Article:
This notebook shows how a WellModel can be used to fit multiple wells with one response function. The influence of the individual wells is scaled by the distance to the observation point.

Developed by R.C. Caljé, (Artesia Water 2020), D.A. Brakenhoff, (Artesia Water 2019), and R.A. Collenteur, (Artesia Water 2018)

[1]:

import numpy as np
import pandas as pd
import pastas as ps
import matplotlib.pyplot as plt

ps.show_versions()

Python version: 3.8.2 (default, Mar 25 2020, 11:22:43)
[Clang 4.0.1 (tags/RELEASE_401/final)]
Numpy version: 1.21.2
Scipy version: 1.7.3
Pandas version: 1.3.5
Pastas version: 0.20.0b
Matplotlib version: 3.5.0


Load data from a Menyanthes file#

Menyanthes is timeseries analysis software used by many people in the Netherlands. In this example a Menyanthes-file with one observation-series is imported, and simulated. There are several stresses in the Menyanthes-file, among which are three groundwater extractions with a significant influence on groundwater head.

Import the Menyanthes-file with observations and stresses.

[2]:

fname = '../data/MenyanthesTest.men'


Get the distances of the extractions to the observation well. Extraction 1 is about two times as far from the observation well as extraction 2 and 3. We will use this information later in our WellModel.

[3]:

# Get distances from metadata
xo = meny.H["Obsevation well"]['xcoord']
yo = meny.H["Obsevation well"]['ycoord']
distances = []
extraction_names = ['Extraction 2', 'Extraction 3']
for extr in extraction_names:
xw = meny.IN[extr]["xcoord"]
yw = meny.IN[extr]["ycoord"]
distances.append(np.sqrt((xo-xw)**2 + (yo-yw)**2))
extraction_names = [name.replace(" ", "_") for name in extraction_names]  # replace spaces in names for Pastas
df = pd.DataFrame(distances, index=extraction_names, columns=['Distance to observation well'])
df

[3]:

Distance to observation well
Extraction_2 2281.964490
Extraction_3 2783.783397

Then plot the observations, together with the diferent stresses in the Menyanthes file.

[4]:

# plot timeseries
f1, axarr = plt.subplots(len(meny.IN)+1, sharex=True, figsize=(10,8))
oseries = meny.H['Obsevation well']["values"]
oseries.plot(ax=axarr[0], color='k')
axarr[0].set_title(meny.H['Obsevation well']["Name"])
for i, (name, data) in enumerate(meny.IN.items(), start=1):
data["values"].plot(ax=axarr[i])
axarr[i].set_title(name)


Create a model with a separate StressModel for each extraction#

First we create a model with a separate StressModel for each groundwater extraction. First we create a model with the heads timeseries and add recharge as a stress.

[5]:

oseries = ps.TimeSeries(meny.H['Obsevation well']['values'].dropna(), name="heads", settings="oseries")

# create model
ml = ps.Model(oseries)

INFO: Cannot determine frequency of series heads: freq=None. The time series is irregular.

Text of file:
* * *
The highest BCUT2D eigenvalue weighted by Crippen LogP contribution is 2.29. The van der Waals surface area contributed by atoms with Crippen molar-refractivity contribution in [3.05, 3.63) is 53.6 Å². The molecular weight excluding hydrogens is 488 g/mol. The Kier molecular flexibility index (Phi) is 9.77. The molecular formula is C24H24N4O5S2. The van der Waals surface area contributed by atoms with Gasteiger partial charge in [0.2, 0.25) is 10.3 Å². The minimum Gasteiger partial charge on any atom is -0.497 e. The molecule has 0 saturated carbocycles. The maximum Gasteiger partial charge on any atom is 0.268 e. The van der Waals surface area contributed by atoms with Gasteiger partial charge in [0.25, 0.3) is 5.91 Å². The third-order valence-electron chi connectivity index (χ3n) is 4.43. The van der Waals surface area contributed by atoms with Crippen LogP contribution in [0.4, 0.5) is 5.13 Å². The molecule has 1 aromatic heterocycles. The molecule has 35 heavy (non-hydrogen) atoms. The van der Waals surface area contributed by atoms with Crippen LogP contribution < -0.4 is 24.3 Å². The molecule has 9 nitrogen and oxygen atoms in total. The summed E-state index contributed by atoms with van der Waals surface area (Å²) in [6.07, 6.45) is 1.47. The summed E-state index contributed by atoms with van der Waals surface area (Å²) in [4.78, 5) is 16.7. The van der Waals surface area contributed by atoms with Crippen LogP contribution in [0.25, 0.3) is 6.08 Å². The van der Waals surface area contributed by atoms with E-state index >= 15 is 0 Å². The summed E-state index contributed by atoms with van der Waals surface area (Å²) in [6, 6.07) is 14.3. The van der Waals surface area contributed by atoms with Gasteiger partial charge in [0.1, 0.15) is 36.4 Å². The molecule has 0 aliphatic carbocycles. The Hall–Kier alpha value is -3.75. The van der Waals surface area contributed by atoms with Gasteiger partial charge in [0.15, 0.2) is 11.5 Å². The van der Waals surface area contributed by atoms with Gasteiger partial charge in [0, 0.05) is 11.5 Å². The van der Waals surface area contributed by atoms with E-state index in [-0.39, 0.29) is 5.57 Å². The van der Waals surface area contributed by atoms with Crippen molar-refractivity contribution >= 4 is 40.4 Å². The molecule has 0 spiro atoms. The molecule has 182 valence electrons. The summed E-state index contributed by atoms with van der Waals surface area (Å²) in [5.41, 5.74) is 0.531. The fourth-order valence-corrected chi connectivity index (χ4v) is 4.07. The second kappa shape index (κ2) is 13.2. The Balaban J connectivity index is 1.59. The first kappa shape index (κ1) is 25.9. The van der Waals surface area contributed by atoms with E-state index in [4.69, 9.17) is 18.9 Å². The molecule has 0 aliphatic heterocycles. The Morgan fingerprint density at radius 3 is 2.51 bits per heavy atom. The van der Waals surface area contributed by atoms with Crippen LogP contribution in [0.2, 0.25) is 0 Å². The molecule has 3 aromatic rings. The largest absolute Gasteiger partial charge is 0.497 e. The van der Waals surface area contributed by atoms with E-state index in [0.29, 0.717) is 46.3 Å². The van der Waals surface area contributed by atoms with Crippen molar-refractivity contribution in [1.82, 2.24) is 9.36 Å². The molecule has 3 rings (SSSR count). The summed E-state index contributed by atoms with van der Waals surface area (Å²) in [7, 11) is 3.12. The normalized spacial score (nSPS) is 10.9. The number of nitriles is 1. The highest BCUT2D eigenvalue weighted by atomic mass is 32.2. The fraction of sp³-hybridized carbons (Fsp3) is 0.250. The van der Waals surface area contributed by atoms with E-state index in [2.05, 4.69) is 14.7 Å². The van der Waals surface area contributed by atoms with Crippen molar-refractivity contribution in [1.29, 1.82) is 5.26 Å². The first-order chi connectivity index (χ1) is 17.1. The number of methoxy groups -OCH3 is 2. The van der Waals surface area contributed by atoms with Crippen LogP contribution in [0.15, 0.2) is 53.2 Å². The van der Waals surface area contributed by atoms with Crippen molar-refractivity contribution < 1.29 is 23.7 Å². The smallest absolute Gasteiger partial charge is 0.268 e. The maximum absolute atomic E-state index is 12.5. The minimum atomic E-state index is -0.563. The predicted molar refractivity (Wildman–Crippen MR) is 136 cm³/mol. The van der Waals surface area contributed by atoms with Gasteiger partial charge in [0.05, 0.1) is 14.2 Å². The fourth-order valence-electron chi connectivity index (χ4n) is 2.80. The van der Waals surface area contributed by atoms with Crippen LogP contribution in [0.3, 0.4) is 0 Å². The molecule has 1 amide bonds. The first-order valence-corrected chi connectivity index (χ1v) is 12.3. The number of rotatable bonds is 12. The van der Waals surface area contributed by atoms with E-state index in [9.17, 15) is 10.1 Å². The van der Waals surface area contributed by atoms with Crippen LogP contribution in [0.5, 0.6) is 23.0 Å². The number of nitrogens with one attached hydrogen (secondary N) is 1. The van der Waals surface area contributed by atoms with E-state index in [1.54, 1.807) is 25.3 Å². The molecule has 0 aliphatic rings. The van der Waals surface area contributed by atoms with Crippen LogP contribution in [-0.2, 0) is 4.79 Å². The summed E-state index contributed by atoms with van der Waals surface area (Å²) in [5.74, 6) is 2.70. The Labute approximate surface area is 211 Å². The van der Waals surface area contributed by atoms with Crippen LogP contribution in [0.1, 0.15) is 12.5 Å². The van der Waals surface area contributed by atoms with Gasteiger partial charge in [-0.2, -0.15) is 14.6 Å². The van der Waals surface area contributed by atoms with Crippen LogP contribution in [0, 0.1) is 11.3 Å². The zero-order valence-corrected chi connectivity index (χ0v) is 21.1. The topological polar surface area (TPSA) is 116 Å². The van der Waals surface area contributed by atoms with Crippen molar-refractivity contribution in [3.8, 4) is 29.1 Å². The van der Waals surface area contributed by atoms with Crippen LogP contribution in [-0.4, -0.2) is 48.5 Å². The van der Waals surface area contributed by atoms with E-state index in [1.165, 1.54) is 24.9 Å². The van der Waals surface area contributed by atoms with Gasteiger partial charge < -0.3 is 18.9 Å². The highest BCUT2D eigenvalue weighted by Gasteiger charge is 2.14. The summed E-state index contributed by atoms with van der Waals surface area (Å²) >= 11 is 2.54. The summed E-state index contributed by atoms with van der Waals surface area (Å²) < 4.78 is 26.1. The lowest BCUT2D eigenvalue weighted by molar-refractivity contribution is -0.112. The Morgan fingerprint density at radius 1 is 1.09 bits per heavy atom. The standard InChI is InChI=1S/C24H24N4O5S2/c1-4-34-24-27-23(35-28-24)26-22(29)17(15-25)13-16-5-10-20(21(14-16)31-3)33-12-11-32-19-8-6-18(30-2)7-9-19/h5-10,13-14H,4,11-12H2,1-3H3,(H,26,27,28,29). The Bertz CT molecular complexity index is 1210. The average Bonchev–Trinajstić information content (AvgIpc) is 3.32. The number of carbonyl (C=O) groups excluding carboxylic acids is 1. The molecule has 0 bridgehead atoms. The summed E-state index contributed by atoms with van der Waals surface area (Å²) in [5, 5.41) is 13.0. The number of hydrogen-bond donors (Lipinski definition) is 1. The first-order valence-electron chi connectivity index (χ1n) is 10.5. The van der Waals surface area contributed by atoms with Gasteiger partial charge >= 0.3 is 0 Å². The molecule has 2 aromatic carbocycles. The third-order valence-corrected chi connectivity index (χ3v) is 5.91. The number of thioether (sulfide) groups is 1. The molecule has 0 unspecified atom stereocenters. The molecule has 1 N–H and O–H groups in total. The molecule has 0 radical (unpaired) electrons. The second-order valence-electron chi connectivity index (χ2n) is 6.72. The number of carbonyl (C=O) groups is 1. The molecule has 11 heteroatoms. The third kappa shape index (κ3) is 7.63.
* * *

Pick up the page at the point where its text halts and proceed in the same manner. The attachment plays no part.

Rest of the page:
Get the precipitation and evaporation timeseries and round the index to remove the hours from the timestamps.

[6]:

prec = meny.IN['Precipitation']['values']
prec.index = prec.index.round("D")
prec.name = "prec"
evap = meny.IN['Evaporation']['values']
evap.index = evap.index.round("D")
evap.name = "evap"


Create a recharge stressmodel and add to the model.

[7]:

rm = ps.RechargeModel(prec, evap, ps.Exponential, 'Recharge')

INFO: Inferred frequency for time series prec: freq=D
INFO: Inferred frequency for time series evap: freq=D


Get the extraction timeseries.

[8]:

stresses = []

for name in extraction_names:
# get extraction timeseries
s = meny.IN[name.replace("_", " ")]['values']

# convert index to end-of-month timeseries
s.index = s.index.to_period("M").to_timestamp("M")

# resample to daily values
s_daily = ps.utils.timestep_weighted_resample_fast(s, "D")

# create pastas.TimeSeries object
stress = ps.TimeSeries(s_daily.dropna(), name=name, settings="well")

# append to stresses list
stresses.append(stress)

INFO: Inferred frequency for time series Extraction_2: freq=D
INFO: Inferred frequency for time series Extraction_3: freq=D


Add each of the extractions as a separate StressModel.

[9]:

for stress in stresses:
sm = ps.StressModel(stress, ps.Hantush, stress.name, up=False)


Solve the model.

Note the use of ps.LmfitSolve. This is because of an issue concerning optimization with small parameter values in scipy.least_squares. This is something that may influence models containing a WellModel (which we will be creating later) and since we want to keep the models in this Notebook as similar as possible, we’re also using ps.LmfitSolve here.

[10]:

ml.solve(solver=ps.LmfitSolve)

INFO: Time Series Extraction_3 was extended to 1950-05-01 00:00:00 by adding 0.0 values.
INFO: There are observations between the simulation timesteps. Linear interpolation between simulated values is used.

Fit report heads                         Fit Statistics
=======================================================
nfev    285                    EVP                93.59
nobs    2844                   R2                  0.93
noise   True                   RMSE                0.24
tmin    1960-04-28 12:00:00    AIC            -13687.08
tmax    2015-06-29 09:00:00    BIC            -13621.59
freq    D                      Obj                22.93
warmup  3650 days 00:00:00     ___
solver  LmfitSolve             Interp.              Yes

Parameters (11 optimized)
=======================================================
optimal    stderr     initial  vary
Recharge_A      1542.978835   ±16.14%  210.498526  True
Recharge_a       948.061820   ±19.31%   10.000000  True
Recharge_f        -1.725235   ±13.02%   -1.000000  True
Extraction_2_A    -0.000103    ±5.14%   -0.000086  True
Extraction_2_a  1268.597727   ±41.98%  100.000000  True
Extraction_2_b     0.075185   ±75.30%    1.000000  True
Extraction_3_A    -0.000045   ±12.83%   -0.000171  True
Extraction_3_a   563.846846  ±109.33%  100.000000  True
Extraction_3_b     0.123619  ±206.02%    1.000000  True
constant_d        11.644408    ±4.63%    8.557530  True